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Erin L. McCleave, Katie M. Slattery, Rob Duffield, Stephen Crowcroft, Chris R. Abbiss, Lee K. Wallace and Aaron J. Coutts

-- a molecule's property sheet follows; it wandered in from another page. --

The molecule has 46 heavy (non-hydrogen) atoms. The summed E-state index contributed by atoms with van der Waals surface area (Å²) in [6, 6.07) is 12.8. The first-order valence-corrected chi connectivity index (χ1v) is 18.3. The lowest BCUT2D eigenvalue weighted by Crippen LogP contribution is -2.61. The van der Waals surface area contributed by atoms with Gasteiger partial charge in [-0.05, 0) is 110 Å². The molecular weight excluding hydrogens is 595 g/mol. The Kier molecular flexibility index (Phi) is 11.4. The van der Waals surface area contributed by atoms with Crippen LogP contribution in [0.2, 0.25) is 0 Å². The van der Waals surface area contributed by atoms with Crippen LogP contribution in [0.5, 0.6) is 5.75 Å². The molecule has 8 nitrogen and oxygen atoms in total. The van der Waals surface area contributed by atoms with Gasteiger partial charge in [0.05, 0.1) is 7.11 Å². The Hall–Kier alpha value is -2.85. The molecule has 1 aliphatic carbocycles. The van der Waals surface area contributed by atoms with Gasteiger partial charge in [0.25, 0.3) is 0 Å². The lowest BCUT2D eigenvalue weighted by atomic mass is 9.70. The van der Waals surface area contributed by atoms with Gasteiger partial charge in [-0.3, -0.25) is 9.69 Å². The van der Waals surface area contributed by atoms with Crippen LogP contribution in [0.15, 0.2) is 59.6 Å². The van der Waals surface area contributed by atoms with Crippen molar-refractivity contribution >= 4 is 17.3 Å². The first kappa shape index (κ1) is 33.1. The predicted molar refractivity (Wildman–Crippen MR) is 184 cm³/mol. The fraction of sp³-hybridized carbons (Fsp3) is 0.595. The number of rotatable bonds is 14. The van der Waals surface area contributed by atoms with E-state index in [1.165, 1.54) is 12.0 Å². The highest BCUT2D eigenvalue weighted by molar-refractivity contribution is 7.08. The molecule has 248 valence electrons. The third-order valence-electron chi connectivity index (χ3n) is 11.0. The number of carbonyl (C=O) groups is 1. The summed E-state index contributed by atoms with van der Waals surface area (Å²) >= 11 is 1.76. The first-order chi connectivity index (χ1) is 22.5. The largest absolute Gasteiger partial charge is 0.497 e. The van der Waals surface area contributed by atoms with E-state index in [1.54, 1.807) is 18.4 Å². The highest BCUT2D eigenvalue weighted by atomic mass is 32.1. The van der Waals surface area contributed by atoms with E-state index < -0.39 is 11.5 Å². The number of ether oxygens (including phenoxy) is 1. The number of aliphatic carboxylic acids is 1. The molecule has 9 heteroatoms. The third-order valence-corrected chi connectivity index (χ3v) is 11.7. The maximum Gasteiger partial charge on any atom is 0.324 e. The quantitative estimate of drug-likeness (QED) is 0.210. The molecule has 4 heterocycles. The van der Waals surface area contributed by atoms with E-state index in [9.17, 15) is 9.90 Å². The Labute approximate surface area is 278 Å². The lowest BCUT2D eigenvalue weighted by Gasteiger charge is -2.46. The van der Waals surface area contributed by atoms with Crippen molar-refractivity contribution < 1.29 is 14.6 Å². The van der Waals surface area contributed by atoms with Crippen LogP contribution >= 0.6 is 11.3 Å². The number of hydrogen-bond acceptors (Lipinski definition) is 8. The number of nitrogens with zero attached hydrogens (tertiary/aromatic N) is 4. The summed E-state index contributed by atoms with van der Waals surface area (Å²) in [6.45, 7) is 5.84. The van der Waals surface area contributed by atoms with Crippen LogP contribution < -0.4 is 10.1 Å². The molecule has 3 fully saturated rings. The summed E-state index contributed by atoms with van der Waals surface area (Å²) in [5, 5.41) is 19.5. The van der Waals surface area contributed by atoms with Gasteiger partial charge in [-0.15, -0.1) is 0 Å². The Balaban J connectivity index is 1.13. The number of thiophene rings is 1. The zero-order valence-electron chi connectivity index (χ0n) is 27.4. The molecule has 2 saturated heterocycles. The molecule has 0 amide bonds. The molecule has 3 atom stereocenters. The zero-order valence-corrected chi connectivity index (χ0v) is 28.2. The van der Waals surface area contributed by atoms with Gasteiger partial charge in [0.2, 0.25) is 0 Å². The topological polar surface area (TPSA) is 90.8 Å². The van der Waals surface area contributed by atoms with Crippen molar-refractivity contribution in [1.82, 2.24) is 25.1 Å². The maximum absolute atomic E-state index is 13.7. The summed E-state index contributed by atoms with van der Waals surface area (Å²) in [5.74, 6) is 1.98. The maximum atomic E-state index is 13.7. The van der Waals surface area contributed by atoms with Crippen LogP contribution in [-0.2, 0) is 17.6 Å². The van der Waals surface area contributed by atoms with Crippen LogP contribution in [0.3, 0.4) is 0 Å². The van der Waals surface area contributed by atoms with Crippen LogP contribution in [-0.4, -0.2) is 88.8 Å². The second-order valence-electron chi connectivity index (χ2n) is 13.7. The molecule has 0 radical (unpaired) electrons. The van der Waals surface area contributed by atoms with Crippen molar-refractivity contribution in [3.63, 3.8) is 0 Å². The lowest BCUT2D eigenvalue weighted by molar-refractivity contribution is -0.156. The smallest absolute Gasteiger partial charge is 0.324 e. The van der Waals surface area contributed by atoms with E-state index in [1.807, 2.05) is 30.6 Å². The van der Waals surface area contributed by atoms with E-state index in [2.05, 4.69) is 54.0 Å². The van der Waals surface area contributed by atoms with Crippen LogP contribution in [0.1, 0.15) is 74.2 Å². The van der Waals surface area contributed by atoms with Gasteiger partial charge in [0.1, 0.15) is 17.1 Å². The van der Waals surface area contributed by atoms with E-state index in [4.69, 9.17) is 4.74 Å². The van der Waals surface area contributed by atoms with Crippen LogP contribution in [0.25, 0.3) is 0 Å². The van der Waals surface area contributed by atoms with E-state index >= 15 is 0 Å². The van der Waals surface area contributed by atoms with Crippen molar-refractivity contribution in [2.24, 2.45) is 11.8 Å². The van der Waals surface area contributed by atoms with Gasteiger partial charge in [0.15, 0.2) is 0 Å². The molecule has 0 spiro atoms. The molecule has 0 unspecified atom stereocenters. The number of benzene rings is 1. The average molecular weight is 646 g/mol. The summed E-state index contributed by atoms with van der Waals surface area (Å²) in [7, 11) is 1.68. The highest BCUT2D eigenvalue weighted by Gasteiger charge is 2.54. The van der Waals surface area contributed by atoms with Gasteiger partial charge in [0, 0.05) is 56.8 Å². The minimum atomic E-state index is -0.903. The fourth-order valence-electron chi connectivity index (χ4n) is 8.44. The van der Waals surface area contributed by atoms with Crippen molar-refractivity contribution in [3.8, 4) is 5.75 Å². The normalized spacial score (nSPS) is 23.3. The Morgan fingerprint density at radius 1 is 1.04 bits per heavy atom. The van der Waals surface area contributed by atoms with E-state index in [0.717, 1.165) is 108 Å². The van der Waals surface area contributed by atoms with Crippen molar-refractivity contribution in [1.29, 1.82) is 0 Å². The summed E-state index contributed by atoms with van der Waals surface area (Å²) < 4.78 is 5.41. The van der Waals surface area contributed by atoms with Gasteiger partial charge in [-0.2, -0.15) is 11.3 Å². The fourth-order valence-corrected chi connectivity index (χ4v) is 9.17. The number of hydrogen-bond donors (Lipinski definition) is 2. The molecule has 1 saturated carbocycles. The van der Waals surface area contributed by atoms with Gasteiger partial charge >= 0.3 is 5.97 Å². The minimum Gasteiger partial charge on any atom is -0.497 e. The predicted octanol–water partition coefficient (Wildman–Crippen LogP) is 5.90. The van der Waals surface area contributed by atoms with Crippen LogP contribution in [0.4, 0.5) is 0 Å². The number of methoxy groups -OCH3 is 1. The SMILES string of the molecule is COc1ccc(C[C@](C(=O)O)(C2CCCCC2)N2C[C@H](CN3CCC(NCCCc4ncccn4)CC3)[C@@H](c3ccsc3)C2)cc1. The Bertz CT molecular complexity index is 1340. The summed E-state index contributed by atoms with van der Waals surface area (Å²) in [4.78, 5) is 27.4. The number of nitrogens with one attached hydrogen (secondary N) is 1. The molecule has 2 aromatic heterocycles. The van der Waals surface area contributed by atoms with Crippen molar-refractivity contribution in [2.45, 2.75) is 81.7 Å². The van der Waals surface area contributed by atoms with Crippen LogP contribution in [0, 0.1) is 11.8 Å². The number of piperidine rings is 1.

Purpose: To examine whether concurrent heat and intermittent hypoxic training can improve endurance performance and physiological responses relative to independent heat or temperate interval training. Methods: Well-trained male cyclists (N = 29) completed 3 weeks of moderate- to high-intensity interval training (4 × 60 min·wk−1) in 1 of 3 conditions: (1) heat (HOT: 32°C, 50% relative humidity, 20.8% fraction of inspired oxygen, (2) heat + hypoxia (H+H: 32°C, 50% relative humidity, 16.2% fraction of inspired oxygen), or (3) temperate environment (CONT: 22°C, 50% relative humidity, 20.8% fraction of inspired oxygen). Performance 20-km time trials (TTs) were conducted in both temperate (TTtemperate) and assigned condition (TTenvironment) before (base), immediately after (mid), and after a 3-week taper (end). Measures of hemoglobin mass, plasma volume, and blood volume were also assessed. Results: There was improved 20-km TT performance to a similar extent across all groups in both TTtemperate (mean ±90% confidence interval HOT, −2.8% ±1.8%; H+H, −2.0% ±1.5%; CONT, −2.0% ±1.8%) and TTenvironment (HOT, −3.3% ±1.7%; H+H, −3.1% ±1.6%; CONT, −3.2% ±1.1%). Plasma volume (HOT, 3.8% ±4.7%; H+H, 3.3% ±4.7%) and blood volume (HOT, 3.0% ±4.1%; H+H, 4.6% ±3.9%) were both increased at mid in HOT and H+H over CONT. Increased hemoglobin mass was observed in H+H only (3.0% ±1.8%). Conclusion: Three weeks of interval training in heat, concurrent heat and hypoxia, or temperate environments improve 20-km TT performance to the same extent. Despite indications of physiological adaptations, the addition of independent heat or concurrent heat and hypoxia provided no greater performance benefits in a temperate environment than temperate training alone.